Judith G. McMullen, Invisible Stripes: The Problem of Youth Criminal Records, 27 S. Cal. Rev. L. & Soc. Just. 1(2018).
Abstract: It is common knowledge that persons with criminal records will have a more difficult path to obtaining legitimate employment. Similarly, conventional wisdom acknowledges the unfortunate fact that young people, on average, are more prone to engage in risky, impulsive, and other ill-advised behavior that might result in brushes with law enforcement. This article addresses the difficult situation faced by people who obtained a disabling criminal record before reaching the age of twenty-one. Not only do such individuals face stigma and possible discrimination from potential employers, the efforts of today’s young people to “go straight” are hampered by nearly unlimited online access to records of even the briefest of encounters with law enforcement, even if those encounters did not result in conviction. This article examines the broad scope and troubling effects of the intersection between policies attempting to “reform” youthful offenders, and policies giving any curious citizen access to records about a person’s youthful indiscretions, no matter how minor. The article concludes that current practices are inconsistent with 1) what we know about the development of young people; 2) developing U.S. Supreme Court jurisdiction; and 3) the social goal of rehabilitating youthful offenders. I conclude by suggesting more restricted access to and use of information about contact between young people and the criminal justice system.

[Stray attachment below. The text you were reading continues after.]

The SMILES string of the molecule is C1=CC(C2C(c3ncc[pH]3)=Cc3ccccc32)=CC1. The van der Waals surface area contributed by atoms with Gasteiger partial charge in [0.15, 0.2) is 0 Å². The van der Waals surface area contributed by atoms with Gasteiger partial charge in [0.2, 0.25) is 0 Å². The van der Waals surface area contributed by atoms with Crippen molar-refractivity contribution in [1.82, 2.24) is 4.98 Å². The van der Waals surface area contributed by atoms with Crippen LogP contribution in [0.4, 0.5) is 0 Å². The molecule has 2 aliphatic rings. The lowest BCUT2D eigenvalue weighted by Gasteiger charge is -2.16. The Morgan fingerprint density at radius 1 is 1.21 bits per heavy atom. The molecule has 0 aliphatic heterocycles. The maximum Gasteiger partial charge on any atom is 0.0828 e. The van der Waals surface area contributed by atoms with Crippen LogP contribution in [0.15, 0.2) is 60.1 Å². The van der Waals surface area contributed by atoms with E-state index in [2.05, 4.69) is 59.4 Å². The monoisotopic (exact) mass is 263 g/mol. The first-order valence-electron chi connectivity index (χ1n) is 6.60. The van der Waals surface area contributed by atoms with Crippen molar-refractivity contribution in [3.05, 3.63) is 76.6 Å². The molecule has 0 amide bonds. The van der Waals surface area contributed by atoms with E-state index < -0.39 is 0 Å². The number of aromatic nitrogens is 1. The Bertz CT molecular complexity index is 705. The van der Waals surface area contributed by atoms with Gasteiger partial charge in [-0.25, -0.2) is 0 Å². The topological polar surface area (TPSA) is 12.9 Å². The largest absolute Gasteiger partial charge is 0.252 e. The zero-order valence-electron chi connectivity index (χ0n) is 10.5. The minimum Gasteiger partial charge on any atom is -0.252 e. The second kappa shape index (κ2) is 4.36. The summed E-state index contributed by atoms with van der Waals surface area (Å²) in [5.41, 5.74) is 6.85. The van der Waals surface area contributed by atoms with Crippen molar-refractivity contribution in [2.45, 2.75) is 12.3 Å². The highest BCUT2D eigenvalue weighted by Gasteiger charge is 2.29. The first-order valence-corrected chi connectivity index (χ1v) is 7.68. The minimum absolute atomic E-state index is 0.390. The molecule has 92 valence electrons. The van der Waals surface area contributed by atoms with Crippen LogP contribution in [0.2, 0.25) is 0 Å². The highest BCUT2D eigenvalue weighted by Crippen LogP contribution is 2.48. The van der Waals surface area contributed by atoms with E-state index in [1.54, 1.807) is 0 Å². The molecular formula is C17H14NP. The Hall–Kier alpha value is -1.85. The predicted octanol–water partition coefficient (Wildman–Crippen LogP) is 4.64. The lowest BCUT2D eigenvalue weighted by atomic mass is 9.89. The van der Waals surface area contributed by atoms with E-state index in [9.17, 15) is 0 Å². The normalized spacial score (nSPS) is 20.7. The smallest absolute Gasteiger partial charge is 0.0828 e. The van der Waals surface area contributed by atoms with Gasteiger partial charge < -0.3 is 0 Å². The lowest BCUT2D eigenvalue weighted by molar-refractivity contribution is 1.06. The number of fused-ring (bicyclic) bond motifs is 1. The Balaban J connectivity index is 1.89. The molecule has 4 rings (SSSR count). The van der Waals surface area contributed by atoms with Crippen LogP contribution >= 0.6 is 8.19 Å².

Raise the Age Legislation: Developmentally Tailored Justice
Stephanie Tabashneck, “Raise the Age” Legislation: Developmentally Tailored Justice, 32 Just. 13 (2018).
Excerpt: This article will explore developmentally tailored justice and raise the age legislative initiatives. The article will begin with a brief overview of juvenile crime and a discussion of the implications of placing youth in adult criminal justice systems. Next, a review of scholarly advances in adolescent brain development and relevant Supreme Court decisions will be discussed. Lastly, raise the age legislative successes in Massachusetts, Connecticut, Illinois, and North Carolina will be explored, followed by legislative “flops” in Texas, Michigan, Georgia, Missouri, and Wisconsin.
Adolescent Brain Science and Juvenile Justice Policymaking
Steinberg, L. (2017). Adolescent brain science and juvenile justice policymaking. Psychology, Public Policy, and Law, 23(4), 410-420. http://dx.doi.org/10.1037/law0000128.